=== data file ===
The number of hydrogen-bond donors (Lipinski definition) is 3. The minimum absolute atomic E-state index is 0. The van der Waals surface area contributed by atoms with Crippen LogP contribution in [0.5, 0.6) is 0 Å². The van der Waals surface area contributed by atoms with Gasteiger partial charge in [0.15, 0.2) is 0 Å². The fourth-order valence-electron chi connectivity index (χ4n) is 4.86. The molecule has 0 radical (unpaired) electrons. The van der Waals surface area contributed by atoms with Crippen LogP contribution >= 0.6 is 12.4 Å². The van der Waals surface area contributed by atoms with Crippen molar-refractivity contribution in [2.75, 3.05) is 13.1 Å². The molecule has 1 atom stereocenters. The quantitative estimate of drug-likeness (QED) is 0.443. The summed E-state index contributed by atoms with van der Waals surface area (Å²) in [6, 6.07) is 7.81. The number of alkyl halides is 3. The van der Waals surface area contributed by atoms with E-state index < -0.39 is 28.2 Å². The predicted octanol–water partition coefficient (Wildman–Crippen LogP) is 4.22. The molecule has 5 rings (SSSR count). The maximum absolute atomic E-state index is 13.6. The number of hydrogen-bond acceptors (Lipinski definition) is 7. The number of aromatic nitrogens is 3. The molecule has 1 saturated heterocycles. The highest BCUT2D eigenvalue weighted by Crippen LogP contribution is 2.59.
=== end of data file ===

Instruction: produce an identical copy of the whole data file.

The number of hydrogen-bond donors (Lipinski definition) is 3. The minimum absolute atomic E-state index is 0. The van der Waals surface area contributed by atoms with Crippen LogP contribution in [0.5, 0.6) is 0 Å². The van der Waals surface area contributed by atoms with Gasteiger partial charge in [0.15, 0.2) is 0 Å². The fourth-order valence-electron chi connectivity index (χ4n) is 4.86. The molecule has 0 radical (unpaired) electrons. The van der Waals surface area contributed by atoms with Crippen LogP contribution >= 0.6 is 12.4 Å². The van der Waals surface area contributed by atoms with Crippen molar-refractivity contribution in [2.75, 3.05) is 13.1 Å². The molecule has 1 atom stereocenters. The quantitative estimate of drug-likeness (QED) is 0.443. The summed E-state index contributed by atoms with van der Waals surface area (Å²) in [6, 6.07) is 7.81. The number of alkyl halides is 3. The van der Waals surface area contributed by atoms with E-state index < -0.39 is 28.2 Å². The predicted octanol–water partition coefficient (Wildman–Crippen LogP) is 4.22. The molecule has 5 rings (SSSR count). The maximum absolute atomic E-state index is 13.6. The number of hydrogen-bond acceptors (Lipinski definition) is 7. The number of aromatic nitrogens is 3. The molecule has 1 saturated heterocycles. The highest BCUT2D eigenvalue weighted by Crippen LogP contribution is 2.59.